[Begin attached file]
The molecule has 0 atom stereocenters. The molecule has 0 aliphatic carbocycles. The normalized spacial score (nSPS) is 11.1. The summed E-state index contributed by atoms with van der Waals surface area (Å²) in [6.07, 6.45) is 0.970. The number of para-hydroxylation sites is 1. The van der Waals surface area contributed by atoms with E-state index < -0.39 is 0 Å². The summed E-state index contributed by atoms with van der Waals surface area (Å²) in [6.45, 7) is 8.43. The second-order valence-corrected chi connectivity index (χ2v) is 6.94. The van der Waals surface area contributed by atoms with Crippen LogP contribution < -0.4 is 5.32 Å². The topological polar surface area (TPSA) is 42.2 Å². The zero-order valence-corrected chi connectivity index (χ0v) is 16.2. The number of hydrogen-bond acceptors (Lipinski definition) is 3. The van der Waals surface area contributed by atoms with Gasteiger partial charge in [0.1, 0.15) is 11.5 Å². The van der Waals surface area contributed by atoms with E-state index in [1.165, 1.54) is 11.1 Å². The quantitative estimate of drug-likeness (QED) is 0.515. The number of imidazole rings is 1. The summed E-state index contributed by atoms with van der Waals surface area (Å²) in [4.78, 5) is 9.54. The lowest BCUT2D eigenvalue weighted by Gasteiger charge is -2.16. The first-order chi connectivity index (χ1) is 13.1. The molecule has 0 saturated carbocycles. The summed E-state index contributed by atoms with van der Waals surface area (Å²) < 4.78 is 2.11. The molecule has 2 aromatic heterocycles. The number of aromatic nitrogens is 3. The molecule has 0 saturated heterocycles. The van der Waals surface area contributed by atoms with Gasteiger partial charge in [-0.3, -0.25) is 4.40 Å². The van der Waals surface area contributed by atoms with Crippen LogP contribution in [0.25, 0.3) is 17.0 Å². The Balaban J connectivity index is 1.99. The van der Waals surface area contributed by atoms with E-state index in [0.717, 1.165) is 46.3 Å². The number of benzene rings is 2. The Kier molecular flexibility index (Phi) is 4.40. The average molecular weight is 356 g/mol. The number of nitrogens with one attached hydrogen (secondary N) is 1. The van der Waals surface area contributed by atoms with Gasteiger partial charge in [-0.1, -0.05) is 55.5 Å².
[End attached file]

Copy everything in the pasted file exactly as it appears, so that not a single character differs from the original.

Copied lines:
The molecule has 0 atom stereocenters. The molecule has 0 aliphatic carbocycles. The normalized spacial score (nSPS) is 11.1. The summed E-state index contributed by atoms with van der Waals surface area (Å²) in [6.07, 6.45) is 0.970. The number of para-hydroxylation sites is 1. The van der Waals surface area contributed by atoms with E-state index < -0.39 is 0 Å². The summed E-state index contributed by atoms with van der Waals surface area (Å²) in [6.45, 7) is 8.43. The second-order valence-corrected chi connectivity index (χ2v) is 6.94. The van der Waals surface area contributed by atoms with Crippen LogP contribution < -0.4 is 5.32 Å². The topological polar surface area (TPSA) is 42.2 Å². The zero-order valence-corrected chi connectivity index (χ0v) is 16.2. The number of hydrogen-bond acceptors (Lipinski definition) is 3. The van der Waals surface area contributed by atoms with Gasteiger partial charge in [0.1, 0.15) is 11.5 Å². The van der Waals surface area contributed by atoms with E-state index in [1.165, 1.54) is 11.1 Å². The quantitative estimate of drug-likeness (QED) is 0.515. The number of imidazole rings is 1. The summed E-state index contributed by atoms with van der Waals surface area (Å²) in [4.78, 5) is 9.54. The lowest BCUT2D eigenvalue weighted by Gasteiger charge is -2.16. The first-order chi connectivity index (χ1) is 13.1. The molecule has 0 saturated carbocycles. The summed E-state index contributed by atoms with van der Waals surface area (Å²) < 4.78 is 2.11. The molecule has 2 aromatic heterocycles. The number of aromatic nitrogens is 3. The molecule has 0 saturated heterocycles. The van der Waals surface area contributed by atoms with Gasteiger partial charge in [-0.3, -0.25) is 4.40 Å². The van der Waals surface area contributed by atoms with Crippen LogP contribution in [0.25, 0.3) is 17.0 Å². The Balaban J connectivity index is 1.99. The van der Waals surface area contributed by atoms with E-state index in [0.717, 1.165) is 46.3 Å². The number of benzene rings is 2. The Kier molecular flexibility index (Phi) is 4.40. The average molecular weight is 356 g/mol. The number of nitrogens with one attached hydrogen (secondary N) is 1. The van der Waals surface area contributed by atoms with Gasteiger partial charge in [-0.1, -0.05) is 55.5 Å².